- 1986-1990 2.0L (1998cc) FE I4, FI, 116hp (85kW)/121ft·lbf (164N·m)
- 1986-1990 2.2L (2184cc) F2 I4, 1 barrel, 115hp (85kW)/129ft·lbf (175N·m)
- 1986-1990 2.2L (2184cc) F2 I4, FI, 127hp (93kW)/141ft·lbf (192N·m)
- 2.0L JFT V6
- 1986-1991 3.0L (2954cc) JE V6, FI, 158hp (121kW)/182ft·lbf (247N·m)
- 3.0 L JE V6, FI, 190 hp, 191 lb-ft
The HD generation of the 929 appeared in 1990. It remained a roomy rear wheel drive vehicle with V6 power. It was sold as the Efini MS-9 under Mazda's ill-fated diversification plan. There was no longer a Luce rotary version, and the Cosmo got a new platform as well. A new model, the Sentia, appeared on the same platform. In Canada, the car was known as the 929 Serenia.
The Sentia continued for one more generation, but importation of the 929 to North America stopped in 1995 with the Mazda Millenia remaining at the top of the company's lineup.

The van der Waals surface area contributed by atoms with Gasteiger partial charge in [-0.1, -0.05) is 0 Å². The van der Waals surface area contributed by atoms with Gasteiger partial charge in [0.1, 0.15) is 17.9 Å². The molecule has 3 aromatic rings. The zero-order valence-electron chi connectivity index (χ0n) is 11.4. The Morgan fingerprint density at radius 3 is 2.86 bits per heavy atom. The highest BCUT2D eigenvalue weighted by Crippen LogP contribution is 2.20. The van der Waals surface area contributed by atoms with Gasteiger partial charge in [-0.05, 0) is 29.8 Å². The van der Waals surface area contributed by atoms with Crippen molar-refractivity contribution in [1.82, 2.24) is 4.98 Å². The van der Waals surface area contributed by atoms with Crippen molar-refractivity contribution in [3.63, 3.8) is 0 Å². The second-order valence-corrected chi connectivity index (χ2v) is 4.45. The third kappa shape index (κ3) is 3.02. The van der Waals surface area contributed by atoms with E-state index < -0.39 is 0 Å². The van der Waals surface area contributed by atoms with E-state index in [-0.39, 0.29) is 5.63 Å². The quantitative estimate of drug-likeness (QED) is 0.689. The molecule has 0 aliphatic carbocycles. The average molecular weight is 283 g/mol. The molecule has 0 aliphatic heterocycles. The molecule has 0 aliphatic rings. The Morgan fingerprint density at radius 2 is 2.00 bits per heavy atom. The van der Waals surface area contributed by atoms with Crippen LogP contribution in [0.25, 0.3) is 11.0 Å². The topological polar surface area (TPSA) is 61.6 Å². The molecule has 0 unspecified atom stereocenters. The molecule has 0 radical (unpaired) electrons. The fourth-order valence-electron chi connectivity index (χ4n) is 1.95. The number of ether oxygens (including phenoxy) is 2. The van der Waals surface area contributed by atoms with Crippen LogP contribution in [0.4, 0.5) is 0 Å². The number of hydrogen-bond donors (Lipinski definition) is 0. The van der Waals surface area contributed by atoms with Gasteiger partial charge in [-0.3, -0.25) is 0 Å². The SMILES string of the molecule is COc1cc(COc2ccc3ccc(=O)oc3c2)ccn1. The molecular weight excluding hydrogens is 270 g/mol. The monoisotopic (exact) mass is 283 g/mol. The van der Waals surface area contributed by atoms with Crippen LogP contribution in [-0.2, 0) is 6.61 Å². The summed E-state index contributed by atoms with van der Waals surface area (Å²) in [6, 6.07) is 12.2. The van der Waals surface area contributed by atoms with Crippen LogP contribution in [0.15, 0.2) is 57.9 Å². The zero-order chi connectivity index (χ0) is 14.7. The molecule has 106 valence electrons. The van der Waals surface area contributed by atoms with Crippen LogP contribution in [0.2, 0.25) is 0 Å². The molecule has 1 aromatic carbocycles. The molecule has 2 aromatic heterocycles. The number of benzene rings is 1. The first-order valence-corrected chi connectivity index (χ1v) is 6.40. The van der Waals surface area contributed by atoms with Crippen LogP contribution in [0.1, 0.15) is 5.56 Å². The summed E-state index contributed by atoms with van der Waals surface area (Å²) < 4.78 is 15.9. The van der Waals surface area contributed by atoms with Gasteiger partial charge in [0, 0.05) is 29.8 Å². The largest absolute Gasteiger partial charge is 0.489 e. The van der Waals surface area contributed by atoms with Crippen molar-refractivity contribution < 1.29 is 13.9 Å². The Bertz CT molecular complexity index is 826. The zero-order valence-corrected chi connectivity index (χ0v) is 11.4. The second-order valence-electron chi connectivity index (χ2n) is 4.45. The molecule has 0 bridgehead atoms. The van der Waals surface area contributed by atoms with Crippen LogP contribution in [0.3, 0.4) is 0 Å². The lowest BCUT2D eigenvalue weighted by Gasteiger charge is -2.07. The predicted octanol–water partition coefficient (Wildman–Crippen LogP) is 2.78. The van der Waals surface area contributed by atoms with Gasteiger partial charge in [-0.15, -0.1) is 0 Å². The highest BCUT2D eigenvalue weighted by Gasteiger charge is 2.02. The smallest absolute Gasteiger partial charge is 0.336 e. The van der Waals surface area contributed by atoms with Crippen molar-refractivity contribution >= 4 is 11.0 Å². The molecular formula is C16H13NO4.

During the early 1990s Mazda had considered introducing its own luxury brand, Amati, to compete with Lexus, Infiniti and Acura but later withdrew their plans. The 929 was replaced by the Mazda Millenia as the flagship sedan.
- 2.5L J5 V6
- 3.0L (2954cc) JE V6, SOHC, 160hp (118kW)/180ft·lbf (245N·m)
- 3.0L (2954cc) JE26 V6, DOHC, 198hp (151kW)/200ft·lbf (272N·m)
The 1990 Mazda 929 in popular culture:
The 1990 929 appears ( re-named as "Merit" ) as a driveable vehicle in the highly popular video game "Grand Theft Auto San Andreas".
The final HE generation of the 929 appeared in April 1996. The engine remained a carry-over, and the dimensions of the vehicle were identical to the previous model. Production remained short; imports were halted in 1997 due to poor sales and an increasingly high price tag (in its final year the 929's price had increased to over $83,000 in the Australian market - about the same price as an entry-level BMW 5-Series).
- 3.0L (2954cc) JE26 V6, DOHC, 138kW(185hp)/270N·m